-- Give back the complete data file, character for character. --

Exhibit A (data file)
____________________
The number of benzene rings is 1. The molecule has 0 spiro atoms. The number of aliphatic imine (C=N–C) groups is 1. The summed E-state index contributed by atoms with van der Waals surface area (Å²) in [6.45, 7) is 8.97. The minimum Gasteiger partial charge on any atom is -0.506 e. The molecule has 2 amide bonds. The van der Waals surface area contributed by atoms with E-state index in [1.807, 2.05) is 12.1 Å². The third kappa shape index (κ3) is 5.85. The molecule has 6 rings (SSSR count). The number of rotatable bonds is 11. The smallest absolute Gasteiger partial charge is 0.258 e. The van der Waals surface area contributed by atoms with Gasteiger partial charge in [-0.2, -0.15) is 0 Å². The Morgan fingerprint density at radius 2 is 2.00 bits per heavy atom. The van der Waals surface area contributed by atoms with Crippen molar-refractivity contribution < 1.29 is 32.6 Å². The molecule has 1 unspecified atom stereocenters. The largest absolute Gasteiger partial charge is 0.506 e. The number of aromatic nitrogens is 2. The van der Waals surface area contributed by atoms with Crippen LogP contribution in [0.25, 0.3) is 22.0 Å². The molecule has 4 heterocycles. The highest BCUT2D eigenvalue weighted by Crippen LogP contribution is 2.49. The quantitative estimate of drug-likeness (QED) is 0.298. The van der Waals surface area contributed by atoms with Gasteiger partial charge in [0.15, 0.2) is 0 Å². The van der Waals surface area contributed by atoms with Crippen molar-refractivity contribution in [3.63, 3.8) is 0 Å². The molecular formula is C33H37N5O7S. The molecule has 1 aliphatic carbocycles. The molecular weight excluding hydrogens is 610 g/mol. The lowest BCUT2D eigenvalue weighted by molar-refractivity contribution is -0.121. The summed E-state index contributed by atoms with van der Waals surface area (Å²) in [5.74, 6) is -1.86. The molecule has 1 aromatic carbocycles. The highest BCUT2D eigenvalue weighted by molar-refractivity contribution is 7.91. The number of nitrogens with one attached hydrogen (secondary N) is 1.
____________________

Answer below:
The number of benzene rings is 1. The molecule has 0 spiro atoms. The number of aliphatic imine (C=N–C) groups is 1. The summed E-state index contributed by atoms with van der Waals surface area (Å²) in [6.45, 7) is 8.97. The minimum Gasteiger partial charge on any atom is -0.506 e. The molecule has 2 amide bonds. The van der Waals surface area contributed by atoms with E-state index in [1.807, 2.05) is 12.1 Å². The third kappa shape index (κ3) is 5.85. The molecule has 6 rings (SSSR count). The number of rotatable bonds is 11. The smallest absolute Gasteiger partial charge is 0.258 e. The van der Waals surface area contributed by atoms with Gasteiger partial charge in [-0.2, -0.15) is 0 Å². The Morgan fingerprint density at radius 2 is 2.00 bits per heavy atom. The van der Waals surface area contributed by atoms with Crippen molar-refractivity contribution < 1.29 is 32.6 Å². The molecule has 1 unspecified atom stereocenters. The largest absolute Gasteiger partial charge is 0.506 e. The number of aromatic nitrogens is 2. The van der Waals surface area contributed by atoms with Crippen LogP contribution in [0.25, 0.3) is 22.0 Å². The molecule has 4 heterocycles. The highest BCUT2D eigenvalue weighted by Crippen LogP contribution is 2.49. The quantitative estimate of drug-likeness (QED) is 0.298. The van der Waals surface area contributed by atoms with Gasteiger partial charge in [0.15, 0.2) is 0 Å². The van der Waals surface area contributed by atoms with Crippen molar-refractivity contribution in [3.63, 3.8) is 0 Å². The molecular formula is C33H37N5O7S. The molecule has 1 aliphatic carbocycles. The molecular weight excluding hydrogens is 610 g/mol. The lowest BCUT2D eigenvalue weighted by molar-refractivity contribution is -0.121. The summed E-state index contributed by atoms with van der Waals surface area (Å²) in [5.74, 6) is -1.86. The molecule has 1 aromatic carbocycles. The highest BCUT2D eigenvalue weighted by molar-refractivity contribution is 7.91. The number of nitrogens with one attached hydrogen (secondary N) is 1.